Thursday, February 28, 2008

"Them Changes"

Bumped--because Buddy and Aunty Genoa deserve their own post, free and clear of Buckley's patrician bullshit:

Buddy Miles is gone too. Let's just say that the 18:00 minutes of his playing on Hendrix's "Machine Gun" from Band of Gypsies is a more accurate, compassionate, incisive, eloquent, damning, and beautiful indictment of war than any apologia Buckley ever wrote. He was the funkiest drummer Jimi ever had, and, that night at the Fillmore on New Year's Eve 1969, he let Hendrix go places, and go back to places, he never reached again.

Jesus. Aunty Genoa too. I never really knew much about Hawai'ian music, though I had admired 78-collecting friends who really did, and of course I was aware of the music's impact upon Delta blues (via demonstration records of Hawai'ian slide and slack-key guitar included with mail-ordered phonographs in Mississippi and Alabama), but that changed the first time I went to the Islands, for an ethnomusicology conference. That was a weird trip, starting with a horrific flight out of LA (don't ever fly on ATA!) during which I was asked to take charge of the cabin-crew's attempts to subdue a violent passenger (don't ever fly on ATA!) about 45 minutes out over the Pacific (don't ever fly on ATA!) and eventually had to punch the person's lights out (don't ever fly on ATA!).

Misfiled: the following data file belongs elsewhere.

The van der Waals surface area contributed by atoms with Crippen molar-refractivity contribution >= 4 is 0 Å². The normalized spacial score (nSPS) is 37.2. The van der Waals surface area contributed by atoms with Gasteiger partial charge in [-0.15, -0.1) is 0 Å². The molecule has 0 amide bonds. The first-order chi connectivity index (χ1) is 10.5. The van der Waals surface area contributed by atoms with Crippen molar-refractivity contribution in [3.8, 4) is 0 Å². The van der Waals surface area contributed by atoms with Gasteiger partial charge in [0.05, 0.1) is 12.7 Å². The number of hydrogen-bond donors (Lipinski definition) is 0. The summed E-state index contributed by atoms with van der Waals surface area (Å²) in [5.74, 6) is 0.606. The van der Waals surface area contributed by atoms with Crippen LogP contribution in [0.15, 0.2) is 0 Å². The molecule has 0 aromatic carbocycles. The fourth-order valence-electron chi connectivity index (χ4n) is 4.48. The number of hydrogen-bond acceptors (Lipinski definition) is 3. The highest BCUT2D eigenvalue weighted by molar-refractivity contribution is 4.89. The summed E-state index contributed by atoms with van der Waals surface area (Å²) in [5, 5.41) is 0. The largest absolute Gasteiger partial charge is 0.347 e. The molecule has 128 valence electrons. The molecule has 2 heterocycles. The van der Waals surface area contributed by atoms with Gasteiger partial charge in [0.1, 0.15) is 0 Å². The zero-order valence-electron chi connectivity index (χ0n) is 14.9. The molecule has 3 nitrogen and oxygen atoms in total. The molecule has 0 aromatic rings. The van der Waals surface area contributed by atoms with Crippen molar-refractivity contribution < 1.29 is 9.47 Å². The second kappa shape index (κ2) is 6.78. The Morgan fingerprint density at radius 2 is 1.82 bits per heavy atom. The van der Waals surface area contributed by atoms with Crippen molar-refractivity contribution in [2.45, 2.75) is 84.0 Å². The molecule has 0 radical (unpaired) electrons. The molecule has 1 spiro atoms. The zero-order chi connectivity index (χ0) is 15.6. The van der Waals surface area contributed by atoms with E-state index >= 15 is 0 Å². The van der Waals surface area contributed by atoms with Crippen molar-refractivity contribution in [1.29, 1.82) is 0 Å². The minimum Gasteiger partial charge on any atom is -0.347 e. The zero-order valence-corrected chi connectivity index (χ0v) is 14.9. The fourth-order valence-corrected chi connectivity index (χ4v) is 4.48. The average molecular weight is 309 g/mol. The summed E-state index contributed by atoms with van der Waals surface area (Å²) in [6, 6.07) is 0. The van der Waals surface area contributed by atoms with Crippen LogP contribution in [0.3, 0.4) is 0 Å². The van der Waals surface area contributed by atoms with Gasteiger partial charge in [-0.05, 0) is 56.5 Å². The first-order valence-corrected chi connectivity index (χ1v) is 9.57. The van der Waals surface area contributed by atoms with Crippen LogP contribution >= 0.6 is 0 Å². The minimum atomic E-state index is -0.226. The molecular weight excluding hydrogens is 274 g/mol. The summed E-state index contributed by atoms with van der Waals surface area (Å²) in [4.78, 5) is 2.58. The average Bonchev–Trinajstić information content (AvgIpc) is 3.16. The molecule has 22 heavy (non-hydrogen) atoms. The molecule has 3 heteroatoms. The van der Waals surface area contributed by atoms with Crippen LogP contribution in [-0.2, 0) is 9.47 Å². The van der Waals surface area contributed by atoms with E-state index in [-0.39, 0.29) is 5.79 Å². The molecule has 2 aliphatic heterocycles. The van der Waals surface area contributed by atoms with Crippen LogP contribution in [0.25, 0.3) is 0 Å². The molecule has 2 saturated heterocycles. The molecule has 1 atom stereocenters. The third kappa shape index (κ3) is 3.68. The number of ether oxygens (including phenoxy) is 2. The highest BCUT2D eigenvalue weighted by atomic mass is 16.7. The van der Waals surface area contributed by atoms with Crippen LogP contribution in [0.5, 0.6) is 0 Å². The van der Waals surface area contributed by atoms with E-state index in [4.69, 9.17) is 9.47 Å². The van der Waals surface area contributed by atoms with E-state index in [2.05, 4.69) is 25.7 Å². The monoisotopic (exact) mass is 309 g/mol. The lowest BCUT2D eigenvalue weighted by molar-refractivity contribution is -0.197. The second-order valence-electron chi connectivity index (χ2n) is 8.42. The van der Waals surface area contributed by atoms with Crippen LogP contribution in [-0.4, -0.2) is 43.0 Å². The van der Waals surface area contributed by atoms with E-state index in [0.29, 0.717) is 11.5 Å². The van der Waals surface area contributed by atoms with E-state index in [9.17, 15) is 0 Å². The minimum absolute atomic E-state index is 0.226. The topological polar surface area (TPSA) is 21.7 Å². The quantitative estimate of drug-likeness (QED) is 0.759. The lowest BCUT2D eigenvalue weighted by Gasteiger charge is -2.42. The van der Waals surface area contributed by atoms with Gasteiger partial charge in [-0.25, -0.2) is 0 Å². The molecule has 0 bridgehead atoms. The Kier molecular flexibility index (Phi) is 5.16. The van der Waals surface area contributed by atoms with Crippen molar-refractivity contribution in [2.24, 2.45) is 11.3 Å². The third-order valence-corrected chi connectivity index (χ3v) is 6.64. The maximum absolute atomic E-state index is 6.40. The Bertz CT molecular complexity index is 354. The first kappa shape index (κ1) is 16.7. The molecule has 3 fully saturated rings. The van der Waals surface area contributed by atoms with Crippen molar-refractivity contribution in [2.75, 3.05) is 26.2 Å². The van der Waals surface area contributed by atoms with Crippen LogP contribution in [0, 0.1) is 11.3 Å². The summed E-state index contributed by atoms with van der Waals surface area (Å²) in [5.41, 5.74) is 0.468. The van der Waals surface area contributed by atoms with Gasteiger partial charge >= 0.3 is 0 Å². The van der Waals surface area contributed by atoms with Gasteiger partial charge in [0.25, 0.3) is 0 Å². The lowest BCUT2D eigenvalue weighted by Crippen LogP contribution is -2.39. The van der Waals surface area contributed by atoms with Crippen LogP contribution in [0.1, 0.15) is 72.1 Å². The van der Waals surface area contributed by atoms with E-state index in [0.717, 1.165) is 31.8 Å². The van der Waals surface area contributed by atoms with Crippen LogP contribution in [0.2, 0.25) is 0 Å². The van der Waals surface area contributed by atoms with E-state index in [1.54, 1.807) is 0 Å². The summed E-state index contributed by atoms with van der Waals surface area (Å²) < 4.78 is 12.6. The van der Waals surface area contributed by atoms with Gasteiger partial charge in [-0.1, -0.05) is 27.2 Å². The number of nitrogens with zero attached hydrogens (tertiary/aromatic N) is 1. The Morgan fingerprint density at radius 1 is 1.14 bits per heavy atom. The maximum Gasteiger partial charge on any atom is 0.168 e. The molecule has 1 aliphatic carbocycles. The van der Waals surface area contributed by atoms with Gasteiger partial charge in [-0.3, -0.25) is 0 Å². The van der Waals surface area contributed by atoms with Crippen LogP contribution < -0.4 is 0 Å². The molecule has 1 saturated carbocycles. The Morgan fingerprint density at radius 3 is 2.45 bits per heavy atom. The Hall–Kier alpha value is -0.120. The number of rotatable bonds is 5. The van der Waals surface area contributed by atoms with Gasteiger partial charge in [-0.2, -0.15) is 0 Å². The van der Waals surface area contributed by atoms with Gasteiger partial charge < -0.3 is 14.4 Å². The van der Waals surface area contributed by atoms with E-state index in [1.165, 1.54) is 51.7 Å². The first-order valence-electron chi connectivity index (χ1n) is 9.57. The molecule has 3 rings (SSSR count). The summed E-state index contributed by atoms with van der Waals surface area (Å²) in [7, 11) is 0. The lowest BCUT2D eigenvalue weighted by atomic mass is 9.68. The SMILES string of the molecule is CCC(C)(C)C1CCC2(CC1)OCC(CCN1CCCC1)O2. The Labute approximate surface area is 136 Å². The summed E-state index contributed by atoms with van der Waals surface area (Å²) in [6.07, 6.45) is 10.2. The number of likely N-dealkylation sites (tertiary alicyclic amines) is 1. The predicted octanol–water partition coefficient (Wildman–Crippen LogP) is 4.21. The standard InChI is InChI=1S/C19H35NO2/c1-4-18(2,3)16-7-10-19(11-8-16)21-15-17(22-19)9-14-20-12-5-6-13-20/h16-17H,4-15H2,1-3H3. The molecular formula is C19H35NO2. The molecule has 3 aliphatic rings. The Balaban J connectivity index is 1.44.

But the closing banquet's entertainment included Genoa Leilani Keawe and her entire family--about five generations of singers, players, and dancers onstage at the same time, the kids in belly-button jeans and sideways Raiders caps dancing the hula and Aunty Genoa singing and playing guitar. In that place, on that hot, humid evening in October, with the sun going down over the ocean across which the next landfall was Japan, they sounded like angels. Afterwards, I was introduced to her, and it was a privilege to shake her hand.

The heavenly choir just got a lot sweeter, and lot funkier, with Buddy and Aunty Genoa in the band.

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